• The alphabet on which the machine acts can again stand on its own, and it makes an enormous amount of sense to consider this again as a pointed set, where the blank symbol is the special element, rather than supplying that blank symbol separately.

• The tape is some function from a set such as $\mathbb N$ to the alphabet in which all but finitely many symbols are blank; so the tape immediately has some relation to the alphabet as a pointed set.

• Finally, the transition function is impossible to define without the set of states, the alphabet, and the tape — but it is what gives them meaning as a model of computation by giving some sort of sense of evolution via repeated application.

Recognizing that this is what we care about in the definition of a Turing machine, the only thing that a tuple (of any arity) serves to do is to present them all together, in definite positions so that (if your foundations of mathematics are so thoroughly set-theoretic that you would be constitutionally unable to distinguish the number zero from the empty set) you can tell which is supposed to be the set of states $Q$ and which is supposed to be the transition function.

Indeed, if you want to describe Universal Turing Machines, in which a machine can read an encoding of another machine, some encoding must be used; and so describing a Turing machine as a tuple of some sort is a reasonable conceit. But does this mean that a Turing machine is really "a tuple", as opposed to being presentable (really, encodable) as a tuple? Not meaningfully so. They might be presented just as well or better in terms of categories, or some class of mathematical structures of which Turing machines are the first interesting exemplar.

Mathematical objects, Turing machines included, derive their meaning from what they do. What tuples do is present several things at once; they are a data structure. What Turing machines do is allow us to express a robust notion of computability through the relationships of several related mathematical structures, and through our understanding of how to apply those relationships to things that we care about.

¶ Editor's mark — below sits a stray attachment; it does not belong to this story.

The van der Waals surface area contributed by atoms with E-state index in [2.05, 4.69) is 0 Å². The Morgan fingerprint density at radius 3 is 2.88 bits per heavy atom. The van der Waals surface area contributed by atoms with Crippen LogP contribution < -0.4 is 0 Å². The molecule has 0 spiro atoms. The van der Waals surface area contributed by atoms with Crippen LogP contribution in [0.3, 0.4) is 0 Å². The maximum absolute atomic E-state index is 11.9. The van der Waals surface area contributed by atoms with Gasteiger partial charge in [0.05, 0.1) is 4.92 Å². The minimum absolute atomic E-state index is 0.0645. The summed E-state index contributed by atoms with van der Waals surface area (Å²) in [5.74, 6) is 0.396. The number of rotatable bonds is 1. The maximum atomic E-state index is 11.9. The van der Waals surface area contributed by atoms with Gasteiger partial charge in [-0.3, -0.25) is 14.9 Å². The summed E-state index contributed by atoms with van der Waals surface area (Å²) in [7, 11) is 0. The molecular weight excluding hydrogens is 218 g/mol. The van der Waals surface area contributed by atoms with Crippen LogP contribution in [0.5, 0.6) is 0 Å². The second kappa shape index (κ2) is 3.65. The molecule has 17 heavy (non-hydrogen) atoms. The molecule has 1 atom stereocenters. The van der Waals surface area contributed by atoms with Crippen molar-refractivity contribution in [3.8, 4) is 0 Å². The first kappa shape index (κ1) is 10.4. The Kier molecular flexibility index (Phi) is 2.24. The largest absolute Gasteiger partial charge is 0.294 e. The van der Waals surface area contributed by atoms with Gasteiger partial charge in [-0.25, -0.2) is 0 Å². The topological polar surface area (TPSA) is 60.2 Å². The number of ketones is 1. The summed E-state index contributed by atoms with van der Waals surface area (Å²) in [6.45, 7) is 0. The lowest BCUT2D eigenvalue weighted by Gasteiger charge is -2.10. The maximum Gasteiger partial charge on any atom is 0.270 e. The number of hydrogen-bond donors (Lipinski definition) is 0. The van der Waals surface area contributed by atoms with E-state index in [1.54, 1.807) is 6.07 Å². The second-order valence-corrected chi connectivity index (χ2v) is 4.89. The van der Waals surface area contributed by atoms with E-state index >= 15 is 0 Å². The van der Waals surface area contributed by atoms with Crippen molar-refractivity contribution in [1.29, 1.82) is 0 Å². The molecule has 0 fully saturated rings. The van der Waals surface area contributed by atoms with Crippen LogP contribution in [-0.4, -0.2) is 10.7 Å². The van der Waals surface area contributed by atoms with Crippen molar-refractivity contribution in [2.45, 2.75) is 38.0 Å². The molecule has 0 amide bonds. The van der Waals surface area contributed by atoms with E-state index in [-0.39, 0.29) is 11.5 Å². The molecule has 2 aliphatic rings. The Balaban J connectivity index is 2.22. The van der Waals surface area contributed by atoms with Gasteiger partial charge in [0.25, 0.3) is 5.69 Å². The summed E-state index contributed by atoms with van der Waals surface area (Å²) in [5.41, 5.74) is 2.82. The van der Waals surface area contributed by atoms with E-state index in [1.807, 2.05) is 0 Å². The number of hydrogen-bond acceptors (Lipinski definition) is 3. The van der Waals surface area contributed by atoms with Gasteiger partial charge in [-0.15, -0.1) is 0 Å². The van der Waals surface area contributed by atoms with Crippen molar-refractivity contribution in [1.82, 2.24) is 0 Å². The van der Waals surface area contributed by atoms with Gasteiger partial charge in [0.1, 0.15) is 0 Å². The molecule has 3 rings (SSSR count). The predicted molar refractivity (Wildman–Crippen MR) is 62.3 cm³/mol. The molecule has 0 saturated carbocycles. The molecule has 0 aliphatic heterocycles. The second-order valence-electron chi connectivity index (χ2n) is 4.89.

• [thinking this over, guess my real question was, why does JeffE think this is an interesting question? & if he wont say, does anyone else know what he's talking about?]
– vzn
Aug 13 '12 at 22:48
• @vzn: If I had to guess, I imagine that he took a look at the MO topology question, thought of what an analogue of might be for a fundamental question about CS; and then imagined (without much detail) that someone might ask why this particular definition for universal computation might be important. He may not have specifically wondered why Turing machnes are 5- (or 7-) tuples, nor why this suffices to define a robust notion of computation; he probably just imagined that someone might wonder this, and that they might wonder e.g. whether the alphabet on its own is really important. Aug 14 '12 at 1:41
• @vzn: I don't expect that JeffE was doing anything more than fishing for something broader than what is typically accepted here (but might be appropriate) by comparison to simple-but-profound questions on other SE fora. As you may gather, I disagree with him about the profundity of this question -- except inasmuch as I value philosophy of mathematics. But much of CS is intensely application-driven, to the point that most people are disinterested in philosophical backdrop; so this question really was a non-starter I think. For myself, at least it was precise enough to respond in a clear manner. Aug 14 '12 at 1:49
• thought initially maybe there was academic debate on how to define a TM & seriously really didnt exactly expect it to blow up in my face quite the way it did. it seemed an allusion to some funky alternative I hadnt heard of... something deeper... he says I havent studied enough to understand... huh. is that true of everyone else on here? your answer is erudite but surely not what he was getting at, right? looks like the jokes still on me I guess... blame the victim.. I guess everyone else was "smart" at least enough to ignore it... no asking about the emperors clothes or trying them on =)
– vzn
Aug 14 '12 at 2:11
• @vzn: An ongoing controversy would either be so public that you could find it on Google, or so technical that you wouldn't be so penalized for asking about it -- the downvoting is a symptom of the lack of that controversy. (But if you had been thinking about it for a while yourself, you might have stimulated interest if you raised acute concerns.) The audience here is interested in questions with definite technical dimensions. If the problem isn't subtle, obscure, surprisingly difficult, or profound -- and if you can't convince others that it's one of these -- it probably doesn't belong here. Aug 14 '12 at 2:31